Welcome to our feature where we discuss common and overused themes (a.k.a tropes) that are making the rounds in the book world these days. Today, we discuss character names that distract the reader from the story.
Have you ever refused to read a book just because of a name? I know I have. It may sound petty but sadly, we readers also judge a book by the names of their characters (recently, AH read a book description where the main character’s name made her think of a cow…do you think she’ll be picking that one up?)
We know that names are very personal things. They depend on culture, region, trends and even time, specially for female names (the top 10 male names in the US haven’t changed all that much in the last 100 years but female ones have varied widely.) Readers have their preferences and there’s no way authors could please everybody – and as we’ve seen, a truly bad name has the potential to decrease sales. No wonder a lot of authors play it safe and use the same names over and over – there must be at least hundreds of heroes named Sebastian in RomanceLand.
But still, there are some doozies of names out there in the book world. Here are some trends in character names that makes us look askance at the page:
1. Unpronounceable names: This is very popular in Science Fiction, Fantasy and Paranormal Romance and we know it will never go away. But isn’t it the most distracting thing when you keep tripping over a name without having a clue as to how to pronounce it? See: Laoghaire from Outlander – I’ve heard friends pronounce it as “log hairy”, “lore”, “lahair” and many more. Yes, we know that writers can be very successful with a rash of unpronounceable names in their series but if you are going to name your characters Xhex or Xcor, can you at least put a pronunciation guide at the end? (AH thinks that very soon, the WardWorld will have a character called Or’gasm.)
2. Bond Girl Names: Unless you are writing a satire, don’t use silly female names that make the women sound like sex objects and makes it impossible to take them seriously. As Christal said, “when a character’s name makes me think Bond Girl more than literary lead, we have a problem.”
3. Inappropriate names for the time period: Please! Do some research! It’s so easy with something called ‘Google’ these days. Names like Jayden, Kaylee, etc. have become popular fairly recently (in fact, Ashley used to be a male name until the 20th century) so if I see them in a historical, I immediately think it’s a modern novel in disguise.
4. Unisex names: AH hates when characters have unisex names and she can’t identify the character’s gender until halfway through the book. I love Julie James’ books but this is a tendency of hers that bothers me. Almost ALL her heroines have unisex names: Payton, Taylor, Jordan, etc. which also couldn’t have very common 30+ years ago (see #2) when theoretically, these heroines were born. I know Ms. James probably thinks of it as her trademark, but it gives the impression that women with more traditional names are not heroine material in her world. Maybe I’m just over analyzing it but that’s the impression I’ve gotten.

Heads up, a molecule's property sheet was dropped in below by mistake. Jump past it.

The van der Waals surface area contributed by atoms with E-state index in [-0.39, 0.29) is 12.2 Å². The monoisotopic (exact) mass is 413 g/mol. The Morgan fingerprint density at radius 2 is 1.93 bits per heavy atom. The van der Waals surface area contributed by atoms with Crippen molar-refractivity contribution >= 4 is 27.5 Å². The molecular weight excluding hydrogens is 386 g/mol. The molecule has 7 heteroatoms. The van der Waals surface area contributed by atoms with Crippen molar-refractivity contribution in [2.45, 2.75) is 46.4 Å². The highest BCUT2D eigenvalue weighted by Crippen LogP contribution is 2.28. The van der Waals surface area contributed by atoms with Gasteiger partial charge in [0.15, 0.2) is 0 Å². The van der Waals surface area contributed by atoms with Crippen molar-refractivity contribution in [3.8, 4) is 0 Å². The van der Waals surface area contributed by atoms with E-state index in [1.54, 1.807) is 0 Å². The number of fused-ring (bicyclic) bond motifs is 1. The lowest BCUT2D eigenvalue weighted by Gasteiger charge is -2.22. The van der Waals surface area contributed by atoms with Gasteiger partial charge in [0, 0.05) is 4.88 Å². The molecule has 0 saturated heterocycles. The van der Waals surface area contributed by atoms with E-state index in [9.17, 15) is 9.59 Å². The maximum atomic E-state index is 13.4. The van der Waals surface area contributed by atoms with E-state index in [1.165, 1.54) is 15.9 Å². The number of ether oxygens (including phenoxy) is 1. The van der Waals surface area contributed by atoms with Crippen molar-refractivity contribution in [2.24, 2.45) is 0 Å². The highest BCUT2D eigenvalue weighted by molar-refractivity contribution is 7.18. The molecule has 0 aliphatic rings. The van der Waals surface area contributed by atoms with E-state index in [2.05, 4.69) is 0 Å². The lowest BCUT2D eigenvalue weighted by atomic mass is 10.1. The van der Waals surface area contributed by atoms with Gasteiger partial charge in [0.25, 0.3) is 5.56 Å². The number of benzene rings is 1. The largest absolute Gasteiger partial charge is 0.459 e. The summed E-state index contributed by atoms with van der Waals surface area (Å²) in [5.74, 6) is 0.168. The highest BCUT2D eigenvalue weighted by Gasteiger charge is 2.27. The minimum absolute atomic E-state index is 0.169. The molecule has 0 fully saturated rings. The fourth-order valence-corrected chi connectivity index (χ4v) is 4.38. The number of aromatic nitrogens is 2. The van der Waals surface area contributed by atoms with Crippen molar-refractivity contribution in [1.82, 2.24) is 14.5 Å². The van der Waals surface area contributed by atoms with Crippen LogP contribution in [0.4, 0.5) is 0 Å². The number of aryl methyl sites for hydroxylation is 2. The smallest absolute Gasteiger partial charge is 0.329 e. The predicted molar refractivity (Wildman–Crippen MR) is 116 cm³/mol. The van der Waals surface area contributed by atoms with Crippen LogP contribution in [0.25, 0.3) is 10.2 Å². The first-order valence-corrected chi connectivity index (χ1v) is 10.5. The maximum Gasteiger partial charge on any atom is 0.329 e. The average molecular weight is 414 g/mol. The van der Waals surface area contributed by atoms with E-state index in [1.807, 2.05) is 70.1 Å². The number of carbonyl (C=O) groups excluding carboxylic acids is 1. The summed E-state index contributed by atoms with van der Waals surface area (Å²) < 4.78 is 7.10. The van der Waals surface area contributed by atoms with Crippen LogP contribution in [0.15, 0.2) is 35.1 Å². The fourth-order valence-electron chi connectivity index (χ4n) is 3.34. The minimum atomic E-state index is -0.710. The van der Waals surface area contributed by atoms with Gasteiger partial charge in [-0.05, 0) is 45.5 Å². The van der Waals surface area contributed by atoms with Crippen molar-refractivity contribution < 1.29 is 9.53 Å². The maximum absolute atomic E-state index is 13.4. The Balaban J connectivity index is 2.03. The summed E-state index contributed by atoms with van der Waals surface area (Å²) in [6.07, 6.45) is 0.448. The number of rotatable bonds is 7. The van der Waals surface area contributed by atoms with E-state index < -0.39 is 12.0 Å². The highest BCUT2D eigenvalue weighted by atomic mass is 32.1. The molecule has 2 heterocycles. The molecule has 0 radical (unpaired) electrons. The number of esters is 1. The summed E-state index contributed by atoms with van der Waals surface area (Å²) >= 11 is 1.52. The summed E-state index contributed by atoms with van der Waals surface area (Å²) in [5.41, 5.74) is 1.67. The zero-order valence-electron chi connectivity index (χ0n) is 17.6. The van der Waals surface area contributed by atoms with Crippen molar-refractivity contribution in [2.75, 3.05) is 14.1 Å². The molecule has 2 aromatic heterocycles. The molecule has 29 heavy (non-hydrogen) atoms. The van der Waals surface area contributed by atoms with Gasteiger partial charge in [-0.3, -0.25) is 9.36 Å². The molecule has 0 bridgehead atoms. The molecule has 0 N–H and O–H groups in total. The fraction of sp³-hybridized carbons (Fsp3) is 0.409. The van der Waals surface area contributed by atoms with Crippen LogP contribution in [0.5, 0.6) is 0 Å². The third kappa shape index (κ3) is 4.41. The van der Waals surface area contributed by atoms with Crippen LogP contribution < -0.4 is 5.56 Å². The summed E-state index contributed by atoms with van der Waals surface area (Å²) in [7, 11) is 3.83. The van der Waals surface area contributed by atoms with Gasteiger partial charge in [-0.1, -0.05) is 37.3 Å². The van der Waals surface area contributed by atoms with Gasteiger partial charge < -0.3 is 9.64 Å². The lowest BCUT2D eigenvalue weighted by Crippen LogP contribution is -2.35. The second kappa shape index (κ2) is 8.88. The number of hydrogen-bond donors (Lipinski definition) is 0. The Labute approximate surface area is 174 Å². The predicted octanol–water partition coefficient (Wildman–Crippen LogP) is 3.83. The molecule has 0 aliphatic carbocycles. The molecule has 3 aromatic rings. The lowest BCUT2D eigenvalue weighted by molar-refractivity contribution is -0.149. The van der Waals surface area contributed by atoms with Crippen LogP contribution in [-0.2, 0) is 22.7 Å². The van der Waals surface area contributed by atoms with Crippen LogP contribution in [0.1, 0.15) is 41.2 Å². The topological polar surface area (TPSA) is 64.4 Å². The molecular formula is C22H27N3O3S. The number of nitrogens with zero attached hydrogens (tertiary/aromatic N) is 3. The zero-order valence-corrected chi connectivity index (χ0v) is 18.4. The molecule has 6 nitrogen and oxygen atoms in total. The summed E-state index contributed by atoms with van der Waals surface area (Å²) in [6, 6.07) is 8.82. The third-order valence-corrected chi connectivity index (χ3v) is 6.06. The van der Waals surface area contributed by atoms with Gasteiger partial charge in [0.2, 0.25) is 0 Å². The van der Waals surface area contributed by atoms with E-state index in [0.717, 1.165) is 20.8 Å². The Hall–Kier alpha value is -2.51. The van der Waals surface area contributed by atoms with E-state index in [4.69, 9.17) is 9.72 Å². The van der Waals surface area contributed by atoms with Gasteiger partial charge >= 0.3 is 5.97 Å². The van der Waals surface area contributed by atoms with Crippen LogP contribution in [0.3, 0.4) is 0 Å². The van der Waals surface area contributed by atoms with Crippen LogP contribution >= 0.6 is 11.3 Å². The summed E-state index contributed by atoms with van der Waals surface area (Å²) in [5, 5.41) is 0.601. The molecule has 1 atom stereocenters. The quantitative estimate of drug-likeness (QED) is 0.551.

5. Similar sounding names for main characters in the same series: I’m looking at you, Lorelei James. There must be at least 15 characters in her Rough Riders series with names starting with either C or K, including either the hero or the heroine (sometimes both) for the first 9 books in the series. I stopped reading the series because I couldn’t keep people straight anymore.
6. Main Character has the same name of a popular character in the same genre: If your book is Urban Fantasy, don’t name your main character Kate, Mercy, Harry, Cat, Mac, etc. It tells me that you are lacking in imagination, which is the last thing I need to think if you want me to read your book.
7. Everybody has a nickname: If your main characters are called Jake ‘the Snake’ Claymore and Mandy ‘Sassy’ Willard, then something is wrong with your book. Don’t give nicknames willy nilly, only when they make sense. Stephanie Laurens got away with giving a lot of her male characters “evil” nicknames (Devil, Vane, Scandal, Demon, Lucifer, etc.) in historicals no less! probably because she was among the first to do it…DO NOT EVEN ATTEMPT TODAY.
8. Always cool names for “good” characters: All “good” characters have cool names, “bad” characters have ugly names *rolls eyes*. Like it’s that easy in life! If you are called Herbert, I can tell right away that you are a weasily, coward, embezzling accountant! It’s so easy to spot the hero of the next book – just look for guys with sexy names! I know authors don’t want to jeopardize their book sales by giving their character old fashioned/ugly names but some of those names are still popular – see below two very sexy men named Rupert. (I give kudos to Ruthie Knox for naming her hero Neville in About Last Night although she did the right thing and called him in ‘Nev’ in the description!)
It’s amazing how I always seem to end these posts with pictures of cute men. 😉
Now, it’s your turn. What are your character names pet peeves? Share with us in the comments!
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